March 24, 2011— -- Three Japanese ground workers laboring to contain the nuclear reactors in Fukushima were rushed to the hospital with radiation burns after irradiated water that escaped from the plant's number 3 reactor seeped through the workers' protective gear.
Following reports of the workers' injuries, nearly a dozen experts on radiation exposure responded to a few questions by the ABC News' Medical Unit on the growing elements of radiation danger to workers on the ground in Fukushima.
Physical burns may not be the only hazard for the workers who came in contact with contaminated water, experts said.
"The concern is if we can determine the whole body [radiation] dose to the workers based upon the skin injuries," said Dr. William Blackstock, chair of radiation oncology at Wake Forest University Baptist Medical Center in Winston-Salem, N.C.
"Knowing the whole body dose can help the medical staff anticipate and hopefully manage [potential effects of the radiation]."
Some reports of radiation injuries may not necessarily be radiation burns, according to Dr. Roger Macklis, chair of the department of radiation oncology at the Cleveland Clinic. Some of the burns experienced by some of the workers may be conventional heat burns that have been exposed to low levels of radiation, Macklis said.
Experts said a radiation burn is treated just the same as a conventional burn.
"The burns should be covered by a clean, dry dressing as soon as possible to prevent infection," said Dr. Itzhak Brook, professor of pediatrics at Georgetown University Hospital in Washington, D.C.
But in radiation burn cases, many doctors are not only treating the burns. Radiation poisoning is the added condition that could make burns harder to treat.
"Healing a radiation skin burn is much more difficult if the patient's bone marrow is failing," said Blackstock.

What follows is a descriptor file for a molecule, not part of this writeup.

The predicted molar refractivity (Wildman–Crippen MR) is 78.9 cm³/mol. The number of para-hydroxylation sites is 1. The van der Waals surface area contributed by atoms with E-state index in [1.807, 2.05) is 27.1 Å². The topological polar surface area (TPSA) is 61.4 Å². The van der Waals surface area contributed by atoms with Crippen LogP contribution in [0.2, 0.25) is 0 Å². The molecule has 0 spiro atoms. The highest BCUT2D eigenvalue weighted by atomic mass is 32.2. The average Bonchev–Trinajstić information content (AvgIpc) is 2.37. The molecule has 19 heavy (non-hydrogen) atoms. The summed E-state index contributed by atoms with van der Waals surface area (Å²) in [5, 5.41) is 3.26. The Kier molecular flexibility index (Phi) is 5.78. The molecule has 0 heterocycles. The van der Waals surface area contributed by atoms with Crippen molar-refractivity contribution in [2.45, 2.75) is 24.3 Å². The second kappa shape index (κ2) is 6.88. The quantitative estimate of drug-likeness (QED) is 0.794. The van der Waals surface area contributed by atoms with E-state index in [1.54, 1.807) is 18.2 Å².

While it's unclear the extent of the workers' burns, Brook said, deeper radiation burns are harder to treat and are more prone to infection.
For example, Gamma radiation is considered a deeper form of radiation that is more difficult to treat.
"It can penetrate deeply into the body and deliver a radiation dose to cells deep within the body," said Dr. Robert Emery, executive director of environmental health and safety at the University of Texas Health Science Center in San Antonio.
However, one of the most common forms of radiation burns are acute surface area burns that are highly treatable, said Dr. Henry Royal, former co-team leader of the health effects section of the IAEA's International Chernobyl Project and member of the Presidential Advisory Committee on Human Radiation Experiments.
"Very high doses can result in ulcerations of the skin. These injuries are usually not apparent until a few weeks after the exposure," said Royal .
Maintaining higher than normal levels of radiation in the body can lead to acute radiation syndrome (ARS). Symptoms of ARS include swelling, itching, and nausea. If left untreated, ARS could cause internal bleeding.
The quicker the onset of symptoms, the higher the radiation dose, Emery said.
Immediate treatment might help curb the potential longer term effects. It's unclear what other radiation effects some workers may experience, but Brook said, time will tell.
"It may develop within 24 to 72 hours if they got more radiation than estimated," he said.